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Last year, Carlos Cachima and his sisters Lisbeth and Mari Carmen began noticing that their 81-year-old father was forgetting how to do everyday tasks he once did easily, like heating a cup of coffee.
“There’s an electric rice cooker in the house. And he once took the lid off and took out the pot and put a cup of coffee in there and turned it on to heat it,” said Carlos Cachima.
The Cachimas’ father, Porfirio, is one of the estimated 12 percent of Latinos diagnosed nationally every year with Alzheimer’s or related dementias, according to the Centers for Disease Control and Prevention.
He lives with Lisbeth and Mari Carmen and their children. During the day when they go to work, Carlos comes to stay with him since their father can’t be left alone.
“It’s been very difficult for us. But up until now we have things under control in the sense that we’ve organized ourselves to care for him,” Mari Carmen Cachima said.
Carlos was able to work from home during the pandemic. But he worries what will happen when he has to go back to the office.
Resources to help families like the Cachimas exist, but sometimes they are difficult to find.
Latinos are one and a half times more likely to develop Alzheimer’s or dementia than their white counterparts, said Sherry Sanchez Tibbetts, director of diversity, equity and inclusion for the Alzheimer’s Association of Minnesota and North Dakota.
“We know that not everyone has access to the same level of health care, and that some communities are disproportionately impacted by the disease than others,” Sanchez Tibbetts said.
A report by the Edward R. Roybal Institute on Aging at USC said that by 2060, 21.5 million Latinos will be 65 or older. And of those, 3.6 million will have Alzheimer’s.
That means millions of family members will become caregivers.
In Minnesota there are an estimated 99,000 people with Alzheimer’s. And 170,000 unpaid caregivers. The numbers aren’t broken down by ethnicity.
According to the Roybal Institute, Alzheimer’s cost Latino families in the U.S. $14 billion in 2014. By 2030 it will be $30 billion. And $2.3 trillion by 2060. The costs include the loss of income when family members stay home to care for loved ones.
Alzheimer’s Association’s Sanchez Tibbetts said using nursing homes doesn’t work for everyone. The Cachimas say it would be a last resort.
Latinos don’t see themselves as caregivers, Sanchez Tibbetts said.
“They’re simply taking care of a loved one because of a moral family or cultural obligation,” she said.
In an attempt to address this and other cultural issues, the Alzheimer’s Association is working to make sure its resources are tailored for family members in this role, Sanchez Tibbetts said.
Maby Almiron, community outreach specialist for Trellis, a Twin Cities agency on aging, said while resources exist it’s still not enough.
She sees uneven treatment levels among Latino seniors.
“I can see the difference between immigrants who have health insurance and the people who don’t. I think the help is there, but I am not sure if it’s for everyone,” Almiron said.
She said Latino families may not know that respite care is available.
Almiron regularly visits and works with various senior centers — including the Centro Tyrone Guzman. Six years ago, the center began a program dedicated to seniors with Alzheimer’s.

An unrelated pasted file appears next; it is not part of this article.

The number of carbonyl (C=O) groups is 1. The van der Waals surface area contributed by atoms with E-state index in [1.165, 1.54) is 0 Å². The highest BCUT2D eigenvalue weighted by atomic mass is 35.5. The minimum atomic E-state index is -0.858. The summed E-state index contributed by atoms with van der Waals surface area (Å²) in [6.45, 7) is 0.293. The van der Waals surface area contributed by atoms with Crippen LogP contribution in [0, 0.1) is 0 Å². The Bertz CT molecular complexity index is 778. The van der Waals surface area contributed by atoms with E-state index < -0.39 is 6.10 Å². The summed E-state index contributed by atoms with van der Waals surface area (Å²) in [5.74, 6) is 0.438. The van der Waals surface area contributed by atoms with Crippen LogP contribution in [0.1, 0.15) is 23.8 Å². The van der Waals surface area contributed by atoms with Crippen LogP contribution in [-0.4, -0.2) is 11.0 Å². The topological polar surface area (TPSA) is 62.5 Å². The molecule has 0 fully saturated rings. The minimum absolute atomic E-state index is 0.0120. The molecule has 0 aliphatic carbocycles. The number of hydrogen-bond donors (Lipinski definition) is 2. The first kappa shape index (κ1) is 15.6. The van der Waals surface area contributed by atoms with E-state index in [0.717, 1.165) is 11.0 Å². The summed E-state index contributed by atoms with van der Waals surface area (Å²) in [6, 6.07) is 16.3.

The program focuses on low-income individuals including those without legal status, said Yoli Chambers, the adult and aging programs director at Centro Tyrone Guzman.
The center offers educational resources as well as a space for seniors with Alzheimer’s to do activities during the day, Chambers said.
“The caretakers get a break to do things they need to do,” she said.
During the pandemic, the services are offered virtually.
With help from Trellis, Centro Tyrone Guzman staff were able to provide iPads to families so they could continue to work with the seniors.
Culture plays a huge role in the way Latinos see themselves when it comes to caring for a loved one with Alzheimer’s.
“We’ve seen that the vast majority of families we work with take on the role [of caretaker] because of the great love they have for the family member. We feel that they took care of us, so now it’s our responsibility to provide the care they now need,” Chambers said.
Lisbeth Cachima said she’d like to see the resources made available at the time a diagnosis is made, such as letting family members know what to expect.
She said the Alzheimer’s Association has provided important support.
“You can talk to someone. You can unburden yourself when you feel stressed,” Lisbeth Cachima said.
Finding respite care for their father remains a huge concern for the Cachimas.
“We’ve tried to see if someone can come to the house and care for him. But at the moment, he doesn’t qualify,” she said.
Although their father was granted legal permanent residency, the card and paperwork that provides the proof, is still in process.
They also worry that their father might wander off, especially as the weather turns warmer. “We fear he could get lost; that he won’t know which house is his or try to enter the wrong house,” Carlos Cachima said.
They’ve had their father wear a smartwatch to track him, Lisbeth Cachima said.
“But he’d take it off because he doesn’t like these new watches. He prefers his Casio with the hour hands,” she said.